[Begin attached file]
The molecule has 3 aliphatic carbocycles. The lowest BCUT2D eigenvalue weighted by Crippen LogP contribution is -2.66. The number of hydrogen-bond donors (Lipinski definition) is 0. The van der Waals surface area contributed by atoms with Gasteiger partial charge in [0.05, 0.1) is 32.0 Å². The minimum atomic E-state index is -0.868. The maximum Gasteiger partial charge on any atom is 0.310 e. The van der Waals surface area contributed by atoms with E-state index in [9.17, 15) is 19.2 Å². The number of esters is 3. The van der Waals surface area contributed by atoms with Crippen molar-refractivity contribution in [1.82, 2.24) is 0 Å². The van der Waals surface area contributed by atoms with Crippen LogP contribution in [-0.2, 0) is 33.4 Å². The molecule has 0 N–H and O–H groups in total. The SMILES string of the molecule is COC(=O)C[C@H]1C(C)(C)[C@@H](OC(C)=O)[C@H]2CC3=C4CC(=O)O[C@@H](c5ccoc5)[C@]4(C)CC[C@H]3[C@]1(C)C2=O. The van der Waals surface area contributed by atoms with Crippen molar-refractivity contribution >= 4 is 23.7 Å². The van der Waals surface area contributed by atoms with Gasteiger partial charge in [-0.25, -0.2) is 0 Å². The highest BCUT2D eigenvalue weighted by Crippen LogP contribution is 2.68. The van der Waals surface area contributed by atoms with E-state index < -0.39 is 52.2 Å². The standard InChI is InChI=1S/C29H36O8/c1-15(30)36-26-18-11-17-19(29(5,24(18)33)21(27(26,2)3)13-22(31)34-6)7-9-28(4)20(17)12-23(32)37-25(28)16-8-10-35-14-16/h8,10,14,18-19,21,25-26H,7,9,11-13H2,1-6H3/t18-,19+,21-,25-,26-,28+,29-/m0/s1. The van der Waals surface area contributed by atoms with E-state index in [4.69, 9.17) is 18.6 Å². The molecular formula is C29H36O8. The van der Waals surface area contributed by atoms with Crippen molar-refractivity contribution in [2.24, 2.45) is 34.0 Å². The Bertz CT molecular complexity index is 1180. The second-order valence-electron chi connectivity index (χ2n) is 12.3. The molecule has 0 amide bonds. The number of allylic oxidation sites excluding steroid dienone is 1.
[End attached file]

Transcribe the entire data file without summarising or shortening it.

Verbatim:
The molecule has 3 aliphatic carbocycles. The lowest BCUT2D eigenvalue weighted by Crippen LogP contribution is -2.66. The number of hydrogen-bond donors (Lipinski definition) is 0. The van der Waals surface area contributed by atoms with Gasteiger partial charge in [0.05, 0.1) is 32.0 Å². The minimum atomic E-state index is -0.868. The maximum Gasteiger partial charge on any atom is 0.310 e. The van der Waals surface area contributed by atoms with E-state index in [9.17, 15) is 19.2 Å². The number of esters is 3. The van der Waals surface area contributed by atoms with Crippen molar-refractivity contribution in [1.82, 2.24) is 0 Å². The van der Waals surface area contributed by atoms with Crippen LogP contribution in [-0.2, 0) is 33.4 Å². The molecule has 0 N–H and O–H groups in total. The SMILES string of the molecule is COC(=O)C[C@H]1C(C)(C)[C@@H](OC(C)=O)[C@H]2CC3=C4CC(=O)O[C@@H](c5ccoc5)[C@]4(C)CC[C@H]3[C@]1(C)C2=O. The van der Waals surface area contributed by atoms with Crippen molar-refractivity contribution >= 4 is 23.7 Å². The van der Waals surface area contributed by atoms with Gasteiger partial charge in [-0.25, -0.2) is 0 Å². The highest BCUT2D eigenvalue weighted by Crippen LogP contribution is 2.68. The van der Waals surface area contributed by atoms with E-state index < -0.39 is 52.2 Å². The standard InChI is InChI=1S/C29H36O8/c1-15(30)36-26-18-11-17-19(29(5,24(18)33)21(27(26,2)3)13-22(31)34-6)7-9-28(4)20(17)12-23(32)37-25(28)16-8-10-35-14-16/h8,10,14,18-19,21,25-26H,7,9,11-13H2,1-6H3/t18-,19+,21-,25-,26-,28+,29-/m0/s1. The van der Waals surface area contributed by atoms with E-state index in [4.69, 9.17) is 18.6 Å². The molecular formula is C29H36O8. The van der Waals surface area contributed by atoms with Crippen molar-refractivity contribution in [2.24, 2.45) is 34.0 Å². The Bertz CT molecular complexity index is 1180. The second-order valence-electron chi connectivity index (χ2n) is 12.3. The molecule has 0 amide bonds. The number of allylic oxidation sites excluding steroid dienone is 1.